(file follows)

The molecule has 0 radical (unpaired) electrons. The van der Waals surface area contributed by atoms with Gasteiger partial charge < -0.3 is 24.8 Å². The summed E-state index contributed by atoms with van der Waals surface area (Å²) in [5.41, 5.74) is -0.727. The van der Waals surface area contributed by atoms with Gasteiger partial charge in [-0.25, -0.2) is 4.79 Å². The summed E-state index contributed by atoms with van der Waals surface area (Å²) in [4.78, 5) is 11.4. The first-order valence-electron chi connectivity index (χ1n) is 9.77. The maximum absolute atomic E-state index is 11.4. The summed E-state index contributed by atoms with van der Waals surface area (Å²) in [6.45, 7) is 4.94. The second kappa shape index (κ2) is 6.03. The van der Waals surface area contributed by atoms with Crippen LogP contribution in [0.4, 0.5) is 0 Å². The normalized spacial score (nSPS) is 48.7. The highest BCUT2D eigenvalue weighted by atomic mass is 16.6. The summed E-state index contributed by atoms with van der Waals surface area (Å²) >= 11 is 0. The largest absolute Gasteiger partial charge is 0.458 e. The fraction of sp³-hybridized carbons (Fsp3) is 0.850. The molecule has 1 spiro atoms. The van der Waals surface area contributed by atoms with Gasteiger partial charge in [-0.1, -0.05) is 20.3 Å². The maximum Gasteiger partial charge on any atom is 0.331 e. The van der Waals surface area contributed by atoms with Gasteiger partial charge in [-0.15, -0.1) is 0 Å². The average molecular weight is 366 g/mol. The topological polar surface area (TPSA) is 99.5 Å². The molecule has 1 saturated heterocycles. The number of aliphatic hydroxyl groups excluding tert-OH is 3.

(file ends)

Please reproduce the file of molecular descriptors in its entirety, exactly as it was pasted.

The molecule has 0 radical (unpaired) electrons. The van der Waals surface area contributed by atoms with Gasteiger partial charge < -0.3 is 24.8 Å². The summed E-state index contributed by atoms with van der Waals surface area (Å²) in [5.41, 5.74) is -0.727. The van der Waals surface area contributed by atoms with Gasteiger partial charge in [-0.25, -0.2) is 4.79 Å². The summed E-state index contributed by atoms with van der Waals surface area (Å²) in [4.78, 5) is 11.4. The first-order valence-electron chi connectivity index (χ1n) is 9.77. The maximum absolute atomic E-state index is 11.4. The summed E-state index contributed by atoms with van der Waals surface area (Å²) in [6.45, 7) is 4.94. The second kappa shape index (κ2) is 6.03. The van der Waals surface area contributed by atoms with Crippen LogP contribution in [0.4, 0.5) is 0 Å². The normalized spacial score (nSPS) is 48.7. The highest BCUT2D eigenvalue weighted by atomic mass is 16.6. The summed E-state index contributed by atoms with van der Waals surface area (Å²) >= 11 is 0. The largest absolute Gasteiger partial charge is 0.458 e. The fraction of sp³-hybridized carbons (Fsp3) is 0.850. The molecule has 1 spiro atoms. The van der Waals surface area contributed by atoms with Gasteiger partial charge in [-0.1, -0.05) is 20.3 Å². The maximum Gasteiger partial charge on any atom is 0.331 e. The van der Waals surface area contributed by atoms with Gasteiger partial charge in [-0.15, -0.1) is 0 Å². The average molecular weight is 366 g/mol. The topological polar surface area (TPSA) is 99.5 Å². The molecule has 1 saturated heterocycles. The number of aliphatic hydroxyl groups excluding tert-OH is 3.